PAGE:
Challenging a snowstorm of galactic proportions (read: driving 100 miles in a snowstorm that has caused some havoc around Salzburg, Austria) I visited Lotus View Camera today in search of some ULF answers.
Without any pretense of being a review of the company or of its products (don't shoot on me, I'm just the piano player) I want to share with you some info hoping that it can be of some interest.
First of all: Mr. Stroebele is a wonderful person, he can spend hours with you talking about his cameras, picture taking etc. He and his wife invited me and my wife for lunch and we had to decline fearing that our car could get stuck in the snow for good, this resulting in us accepting his offer for lunch, and for dinner, and for breakfast, and ... in fact, I left Lotus View Camera driving the car in reverse for about three hundred yards otherwise I would not have been able to climb up the hill and reach the main road. The car had gotten stuck already in enough snow to require this creative driving style. All this in spite of having snow tires mounted!
Anyway, back to photography now. He had on display some 4x5, and an 8x10 that could be modified on-the-fly into an 8x20 by simply exchanging the back and the bellows. This is not the standard 8x20, in that it has a rail system in the back that allows one to slide in an 8x10 back (and bellows) or an 8x20 back (and bellows). Clearly this solution costs less than a full 8x10 and a full 8x20. The resulting 8x20 compromises a bit on overall rigidity because the bed is the one of the 8x10, and the rail system is not as rigid as a permanent connection to the bed. In fact, the bed of a "true" 8x20 is also larger. The "true" 8x20 weighs a bit more as well, but probably half a pound, not more. I have already an 8x10 so if I decide to go for the 8x20 I will order the real one.
Lotus cameras have all movements both back and front, and I discussed with Mr. Stroebele the advantage of limiting the number of movements in the back for an 8x20 to decrease weight and rigidity. We did some math and it turns out that the gain in weight is probably negligible, around half a pound. By the way, the 8x20 peaks at slightly more than 7kg or 15 pounds. I lifted that 8x20/8x10 he had in his office and I was really surprised by how light it was. Yes, I will not do rock climbing with it but someone in great shape (not me) can do some serious backpacking with it. The advantage in reducing the movements in the back is not in decreasing the weight therefore but in increasing the overall rigidity. Yes, the camera would be more rigid and less sensitive to wind if the back had no shift and swing (say). Having said this, I personally need to do some thinking, I am not sure where to go on this.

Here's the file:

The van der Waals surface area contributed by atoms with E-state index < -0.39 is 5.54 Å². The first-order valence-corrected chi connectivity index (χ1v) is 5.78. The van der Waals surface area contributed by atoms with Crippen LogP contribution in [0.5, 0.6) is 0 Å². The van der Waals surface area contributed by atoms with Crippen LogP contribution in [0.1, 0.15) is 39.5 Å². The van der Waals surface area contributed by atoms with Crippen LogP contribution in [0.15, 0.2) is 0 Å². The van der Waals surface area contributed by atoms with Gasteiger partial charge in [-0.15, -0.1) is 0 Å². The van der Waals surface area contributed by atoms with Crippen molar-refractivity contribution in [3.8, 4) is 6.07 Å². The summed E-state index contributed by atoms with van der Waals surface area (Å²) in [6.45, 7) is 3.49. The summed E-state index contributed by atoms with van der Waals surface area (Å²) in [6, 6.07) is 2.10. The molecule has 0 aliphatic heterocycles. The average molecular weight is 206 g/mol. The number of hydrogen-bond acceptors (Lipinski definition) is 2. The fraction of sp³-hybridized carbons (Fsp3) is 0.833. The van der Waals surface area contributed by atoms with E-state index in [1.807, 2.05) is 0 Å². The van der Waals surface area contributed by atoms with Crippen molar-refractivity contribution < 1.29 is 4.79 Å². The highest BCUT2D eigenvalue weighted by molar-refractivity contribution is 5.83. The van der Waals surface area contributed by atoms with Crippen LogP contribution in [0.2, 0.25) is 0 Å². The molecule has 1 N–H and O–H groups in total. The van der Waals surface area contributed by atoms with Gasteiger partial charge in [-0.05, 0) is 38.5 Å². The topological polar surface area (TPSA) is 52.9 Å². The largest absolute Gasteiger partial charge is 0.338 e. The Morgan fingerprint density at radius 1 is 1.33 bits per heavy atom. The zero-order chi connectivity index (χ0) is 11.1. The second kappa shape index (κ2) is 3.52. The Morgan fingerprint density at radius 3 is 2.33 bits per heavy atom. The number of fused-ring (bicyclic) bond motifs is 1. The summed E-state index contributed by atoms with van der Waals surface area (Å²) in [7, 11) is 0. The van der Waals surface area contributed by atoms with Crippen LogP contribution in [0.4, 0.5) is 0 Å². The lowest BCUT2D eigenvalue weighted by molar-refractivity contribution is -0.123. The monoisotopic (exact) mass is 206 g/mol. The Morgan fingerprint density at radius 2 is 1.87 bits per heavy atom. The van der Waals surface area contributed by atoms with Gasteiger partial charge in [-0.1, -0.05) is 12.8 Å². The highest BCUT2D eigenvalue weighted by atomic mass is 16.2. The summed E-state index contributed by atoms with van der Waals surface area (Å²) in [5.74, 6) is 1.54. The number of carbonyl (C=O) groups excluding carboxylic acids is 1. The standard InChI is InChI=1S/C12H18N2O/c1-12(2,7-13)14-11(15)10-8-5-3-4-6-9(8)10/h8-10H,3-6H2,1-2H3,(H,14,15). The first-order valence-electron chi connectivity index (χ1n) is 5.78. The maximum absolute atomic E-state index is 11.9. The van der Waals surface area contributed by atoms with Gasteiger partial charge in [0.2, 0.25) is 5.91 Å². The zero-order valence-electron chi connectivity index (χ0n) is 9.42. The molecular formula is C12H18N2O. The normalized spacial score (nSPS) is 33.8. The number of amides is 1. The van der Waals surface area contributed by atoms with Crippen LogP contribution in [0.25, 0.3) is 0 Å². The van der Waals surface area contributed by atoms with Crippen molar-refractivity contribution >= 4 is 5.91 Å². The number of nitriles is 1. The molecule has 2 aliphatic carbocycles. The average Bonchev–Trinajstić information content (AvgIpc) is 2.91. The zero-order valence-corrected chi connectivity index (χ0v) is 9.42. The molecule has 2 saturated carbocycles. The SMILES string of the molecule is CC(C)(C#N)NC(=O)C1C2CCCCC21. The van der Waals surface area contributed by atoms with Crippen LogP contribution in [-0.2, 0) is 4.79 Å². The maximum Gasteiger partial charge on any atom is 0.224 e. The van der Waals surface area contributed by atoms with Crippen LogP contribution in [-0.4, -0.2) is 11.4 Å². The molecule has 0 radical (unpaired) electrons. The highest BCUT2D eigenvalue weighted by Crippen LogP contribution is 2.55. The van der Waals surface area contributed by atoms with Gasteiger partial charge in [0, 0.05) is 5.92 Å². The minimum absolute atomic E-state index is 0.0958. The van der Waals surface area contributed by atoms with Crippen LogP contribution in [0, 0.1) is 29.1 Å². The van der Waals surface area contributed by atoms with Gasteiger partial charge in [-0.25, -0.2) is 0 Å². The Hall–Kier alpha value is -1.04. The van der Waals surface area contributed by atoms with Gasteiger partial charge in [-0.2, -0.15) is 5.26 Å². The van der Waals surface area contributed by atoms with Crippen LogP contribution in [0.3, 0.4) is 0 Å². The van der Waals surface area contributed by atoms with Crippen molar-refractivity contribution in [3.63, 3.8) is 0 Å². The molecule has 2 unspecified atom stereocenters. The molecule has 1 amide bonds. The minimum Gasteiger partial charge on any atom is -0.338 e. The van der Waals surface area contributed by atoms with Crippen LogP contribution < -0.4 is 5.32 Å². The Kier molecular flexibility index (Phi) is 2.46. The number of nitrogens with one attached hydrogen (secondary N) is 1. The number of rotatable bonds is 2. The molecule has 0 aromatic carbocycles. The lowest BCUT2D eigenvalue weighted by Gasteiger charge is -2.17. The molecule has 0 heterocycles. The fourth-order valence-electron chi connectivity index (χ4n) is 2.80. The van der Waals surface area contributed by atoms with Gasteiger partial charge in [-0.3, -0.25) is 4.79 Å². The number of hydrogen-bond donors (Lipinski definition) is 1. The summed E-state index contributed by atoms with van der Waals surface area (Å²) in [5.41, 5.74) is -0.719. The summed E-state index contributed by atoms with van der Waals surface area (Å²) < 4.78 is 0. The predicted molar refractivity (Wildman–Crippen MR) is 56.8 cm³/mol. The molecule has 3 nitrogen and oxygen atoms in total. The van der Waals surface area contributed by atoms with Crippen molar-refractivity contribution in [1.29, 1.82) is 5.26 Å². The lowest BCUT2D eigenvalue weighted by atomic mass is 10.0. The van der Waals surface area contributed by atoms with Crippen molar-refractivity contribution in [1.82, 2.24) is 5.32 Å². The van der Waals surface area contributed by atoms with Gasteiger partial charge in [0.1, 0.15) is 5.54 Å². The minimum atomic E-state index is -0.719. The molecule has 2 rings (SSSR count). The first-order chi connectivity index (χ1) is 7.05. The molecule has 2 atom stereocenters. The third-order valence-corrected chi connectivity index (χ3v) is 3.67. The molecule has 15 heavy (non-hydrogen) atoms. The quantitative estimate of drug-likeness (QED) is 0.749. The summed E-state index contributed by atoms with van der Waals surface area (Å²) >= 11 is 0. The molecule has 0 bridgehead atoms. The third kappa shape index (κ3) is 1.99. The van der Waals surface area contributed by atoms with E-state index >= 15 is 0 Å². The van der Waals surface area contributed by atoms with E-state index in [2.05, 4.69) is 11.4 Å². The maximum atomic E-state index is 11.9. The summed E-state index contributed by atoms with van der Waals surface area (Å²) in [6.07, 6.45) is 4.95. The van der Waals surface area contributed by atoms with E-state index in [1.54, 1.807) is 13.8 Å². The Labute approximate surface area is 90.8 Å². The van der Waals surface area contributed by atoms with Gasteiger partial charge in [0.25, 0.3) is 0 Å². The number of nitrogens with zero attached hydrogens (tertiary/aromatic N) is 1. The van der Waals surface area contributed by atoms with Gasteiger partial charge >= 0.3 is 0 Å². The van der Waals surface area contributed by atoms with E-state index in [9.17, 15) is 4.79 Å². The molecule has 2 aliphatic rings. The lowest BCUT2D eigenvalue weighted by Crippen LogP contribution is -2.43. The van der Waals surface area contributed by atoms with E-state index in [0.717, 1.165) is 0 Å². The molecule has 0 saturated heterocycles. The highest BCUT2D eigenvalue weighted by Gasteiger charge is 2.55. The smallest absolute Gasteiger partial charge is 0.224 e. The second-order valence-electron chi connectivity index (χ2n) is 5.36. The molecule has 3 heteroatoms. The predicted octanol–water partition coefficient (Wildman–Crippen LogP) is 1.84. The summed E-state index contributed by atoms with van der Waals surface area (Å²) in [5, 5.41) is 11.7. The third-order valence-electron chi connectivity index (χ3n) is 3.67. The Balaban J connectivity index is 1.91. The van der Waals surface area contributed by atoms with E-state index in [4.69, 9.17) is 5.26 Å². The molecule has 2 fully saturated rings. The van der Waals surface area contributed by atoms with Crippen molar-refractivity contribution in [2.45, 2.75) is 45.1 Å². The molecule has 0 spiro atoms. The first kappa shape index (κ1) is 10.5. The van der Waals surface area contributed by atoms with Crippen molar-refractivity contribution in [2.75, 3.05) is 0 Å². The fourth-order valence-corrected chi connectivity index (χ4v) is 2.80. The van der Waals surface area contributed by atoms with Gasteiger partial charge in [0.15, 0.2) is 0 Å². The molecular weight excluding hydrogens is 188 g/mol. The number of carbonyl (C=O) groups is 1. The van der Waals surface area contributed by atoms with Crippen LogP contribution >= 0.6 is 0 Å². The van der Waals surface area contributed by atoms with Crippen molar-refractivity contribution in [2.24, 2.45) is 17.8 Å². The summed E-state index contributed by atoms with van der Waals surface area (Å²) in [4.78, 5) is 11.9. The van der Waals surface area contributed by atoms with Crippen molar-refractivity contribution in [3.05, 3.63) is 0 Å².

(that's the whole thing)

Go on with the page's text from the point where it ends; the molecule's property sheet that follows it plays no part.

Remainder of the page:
One reason I went to Lotus was also to discuss with Mr. Stroebele 8x20 vs 12x20, as I was (and still am, but to a lesser extent after the visit) debating with myself about the two formats. What he told me is that the 7x17 and 8x20 are fundamentally beefed up versions of the 8x10. The 12x20 and 14x17 are a totally different design, including some geared movements not present in the 7x17 and 8x20 to be able to handle very heavy lenses. And the "monster" 20x24 is yet another completely different design. Because of this there is a substantial step up in weight when going from 8x20 to 12x20. The 12x20 holders are also different in design and not just an oversized version of those for 8x20. The holders for 20x24 are different still, with some aluminum parts being required for rigidity reasons (Lotus holders are in cherry wood). He also showed me a 12x20 frame for the back and I have to admit that that size is a different ball game compared to the 8x20. 12x20 is a major step up over the 8x20, much bigger than what the difference in the areas of the negative may have one think.
Craftmanship: ... it is outstanding. I understand why people commit unnatural acts to put their hands on Lotus film holders, now :-) They are very expensive but are indeed a work of art. As for the camera, being a picky, anal retentive, fanatic woodworker myself, the attention given to details speaks volumes about the passion that goes into bulding these cameras. It is a true labor of love.
I have posted three pictures of the 8x20/8x10 camera in its 8x20 outfit. Again, this is not the standard 8x20 camera , but an 8x10 with the 8x20 back and bellows. The one I discussed at the beginning, in other words. I thought it would be of some interest anyway because there are not many hi-res pictures of Lotus cameras around (hence, the pictures are a bit heavy). The links are:
I realize that all this may sound too enthusiastic. I am sure that using Mr. Stroebele cameras some shortcomings will show up, there is no such thing as a perfect camera, of course. I just wanted to share with you a simple "trip report", I have not test-driven his cameras. But what I saw was quite impressive.
Mr. Stroebele told me that the bulk of his cameras are 8x10, smaller and larger ones make up a much smaller percentage. Apparently he sells more 8x10's than 4x5's, then.
Finally, these are interesting times :-) so it is probably appropriate for me to point out that I have absolutely nothing to do with Lotus View Camera, and if I will ever buy one I will have to break --- with a great deal of pain --- my very own piggy bank ...